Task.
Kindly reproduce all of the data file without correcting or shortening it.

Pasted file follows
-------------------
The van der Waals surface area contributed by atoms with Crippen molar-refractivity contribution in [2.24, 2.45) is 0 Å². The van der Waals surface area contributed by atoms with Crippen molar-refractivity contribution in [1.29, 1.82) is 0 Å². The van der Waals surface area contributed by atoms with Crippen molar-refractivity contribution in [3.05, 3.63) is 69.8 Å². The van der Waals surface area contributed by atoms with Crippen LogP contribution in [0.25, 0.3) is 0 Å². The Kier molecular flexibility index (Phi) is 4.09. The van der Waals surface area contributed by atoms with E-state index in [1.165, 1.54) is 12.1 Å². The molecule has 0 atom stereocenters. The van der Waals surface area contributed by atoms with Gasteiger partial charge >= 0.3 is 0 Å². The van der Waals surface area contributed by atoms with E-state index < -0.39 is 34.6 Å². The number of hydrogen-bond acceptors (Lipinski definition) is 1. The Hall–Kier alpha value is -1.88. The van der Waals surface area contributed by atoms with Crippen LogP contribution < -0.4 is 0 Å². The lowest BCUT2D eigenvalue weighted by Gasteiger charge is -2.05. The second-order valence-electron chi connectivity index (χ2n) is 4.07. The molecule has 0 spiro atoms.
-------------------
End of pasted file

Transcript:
The van der Waals surface area contributed by atoms with Crippen molar-refractivity contribution in [2.24, 2.45) is 0 Å². The van der Waals surface area contributed by atoms with Crippen molar-refractivity contribution in [1.29, 1.82) is 0 Å². The van der Waals surface area contributed by atoms with Crippen molar-refractivity contribution in [3.05, 3.63) is 69.8 Å². The van der Waals surface area contributed by atoms with Crippen LogP contribution in [0.25, 0.3) is 0 Å². The Kier molecular flexibility index (Phi) is 4.09. The van der Waals surface area contributed by atoms with E-state index in [1.165, 1.54) is 12.1 Å². The molecule has 0 atom stereocenters. The van der Waals surface area contributed by atoms with Gasteiger partial charge >= 0.3 is 0 Å². The van der Waals surface area contributed by atoms with E-state index < -0.39 is 34.6 Å². The number of hydrogen-bond acceptors (Lipinski definition) is 1. The Hall–Kier alpha value is -1.88. The van der Waals surface area contributed by atoms with Crippen LogP contribution < -0.4 is 0 Å². The lowest BCUT2D eigenvalue weighted by Gasteiger charge is -2.05. The second-order valence-electron chi connectivity index (χ2n) is 4.07. The molecule has 0 spiro atoms.